Malvinder Mohan Singh and his younger brother Shivinder Mohan Singh—former promoters of pharma company Ranbaxy, hospital chain Fortis and financial services entity Religare Enterprises—have been arrested by the Economic Offences Wing (EoW) of the Delhi Police for allegedly causing losses to the tune of Rs 2,397 crore to Religare Finvest Ltd, a subsidiary of Religare Enterprises.
Along with the Singh brothers, the police also arrested former Religare Finvest MD Kavi Arora, and former Religare Group CFO Anil Saxena and former Religare MD Sunil Godhwani. The charges against the arrested individuals include Section 409 (criminal breach of trust by a public servant, banker, merchant or agent) and Section 420 (cheating) of the Indian Penal Code.
What is the case?
A statement issued by the EOW said: “The alleged persons having absolute control on Religare Enterprises Limited (REL) and its subsidiaries put Religare Finvest Limited (RFL) in poor financial condition by way of distributing the loans to the companies having no financial standing and controlled by the alleged persons. These companies wilfully defaulted on repayments, causing a loss to RFL to the tune of Rs 2,397 crore.”
RFL had filed an FIR with the EoW of Delhi Police in September.
How was the alleged fraud carried out?
In late 2016 and early 2017, RFL had allegedly invested Rs 750 crore in fixed deposits in Lakshmi Vilas Bank (LVB). In July 2017, RFL claimed it had discovered that LVB had credited the proceeds of the deposits to RFL’s current account, and debited an amount of around Rs 724 crore without prior intimation to RFL.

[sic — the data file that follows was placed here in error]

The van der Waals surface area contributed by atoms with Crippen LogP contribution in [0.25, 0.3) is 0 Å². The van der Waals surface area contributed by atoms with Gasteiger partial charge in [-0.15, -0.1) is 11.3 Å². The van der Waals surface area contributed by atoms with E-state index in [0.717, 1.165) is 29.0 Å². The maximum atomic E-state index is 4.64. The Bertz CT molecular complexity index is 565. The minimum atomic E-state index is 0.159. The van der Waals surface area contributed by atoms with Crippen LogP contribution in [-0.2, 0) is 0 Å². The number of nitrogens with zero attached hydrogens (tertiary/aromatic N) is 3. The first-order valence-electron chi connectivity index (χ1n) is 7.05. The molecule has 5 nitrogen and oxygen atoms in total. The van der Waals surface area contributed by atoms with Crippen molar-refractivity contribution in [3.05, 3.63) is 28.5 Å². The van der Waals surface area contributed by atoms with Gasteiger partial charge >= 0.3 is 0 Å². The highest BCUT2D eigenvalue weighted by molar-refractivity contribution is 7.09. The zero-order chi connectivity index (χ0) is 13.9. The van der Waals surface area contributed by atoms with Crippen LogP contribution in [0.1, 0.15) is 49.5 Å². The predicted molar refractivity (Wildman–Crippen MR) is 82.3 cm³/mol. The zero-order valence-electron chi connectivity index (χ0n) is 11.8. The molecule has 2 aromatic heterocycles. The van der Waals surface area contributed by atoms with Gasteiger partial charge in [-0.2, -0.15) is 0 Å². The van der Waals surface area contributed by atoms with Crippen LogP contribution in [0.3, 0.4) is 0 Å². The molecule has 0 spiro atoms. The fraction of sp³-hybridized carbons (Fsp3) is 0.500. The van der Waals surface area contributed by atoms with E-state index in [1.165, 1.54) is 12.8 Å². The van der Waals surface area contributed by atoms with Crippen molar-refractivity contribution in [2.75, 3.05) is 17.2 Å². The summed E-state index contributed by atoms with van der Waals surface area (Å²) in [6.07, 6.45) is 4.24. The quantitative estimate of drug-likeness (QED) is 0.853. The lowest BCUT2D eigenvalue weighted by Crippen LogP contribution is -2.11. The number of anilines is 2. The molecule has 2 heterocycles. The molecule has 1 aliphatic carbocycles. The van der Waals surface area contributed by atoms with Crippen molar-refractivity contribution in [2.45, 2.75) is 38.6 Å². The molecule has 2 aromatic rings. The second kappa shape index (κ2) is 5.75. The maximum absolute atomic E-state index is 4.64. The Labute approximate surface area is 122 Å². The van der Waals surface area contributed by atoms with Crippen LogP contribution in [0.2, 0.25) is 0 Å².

Around December 2017, RFL claimed it had received a letter from LVB stating that some loans were extended to RHC Holding and Ranchem Pvt Ltdtwo companies controlled by the Singh brothers— after the deposits were factored in as collateral.
RFL claimed that LVB did not send any intimation on placing the FDs as security against the loans given to RHC and Ranchem. RFL subsequently filed the suit against LVB in Delhi High Court in September.
Other cases—Daiichi’s complaint
There could be more trouble in store for the two brothers. Japanese drugmaker Daiichi Sankyo had alleged in 2018 that the brothers had siphoned off funds through a complex “web of companies”.
Daiichi, in its application to the High Court last year, claimed that respondents ANR Securities, RHC Holding, Ranchem, and “Malvinder Singh, as trustee of Bhai Hospital Trust”, “hold and control” Prius Real Estate, in which they infused funds through debentures. According to the company, the book value of debentures held by these four entities in Prius Real Estate amounted to Rs 1,429.50 crore.
In a separate application, it alleged that the Singhs used their jointly-owned entity, Shimal Healthcare, to divert funds through preference shares and debentures and that the brothers, through “fraudulent conduct”, diverted an “enormous sum” of Rs 1,407.33 crore to entities in the Shimal group.
Shimal had been used to siphon “large amounts of monies” to various entities related to the Singhs, which further routed these funds to other entities, Daiichi alleged.
“It is an undeniable fact that a large sum of money to the tune of several thousand crores has been extended to various group entities. This is a clear act of fraudulent diversion and/or siphoning of funds,” Daiichi said, accusing the Singhs of operating “through a web of companies to shield their assets”.
The Fortis Healthcare case
There is also a case alleging siphoning of money to the tune of around Rs 472 crore from Fortis Healthcare, a company that the Singh brothers used to own. Fortis had written to market regulator Securities and Exchange Board of India (Sebi) earlier this year, seeking the initiation of legal proceedings against the Singh brothers, including arrest, to recover the dues.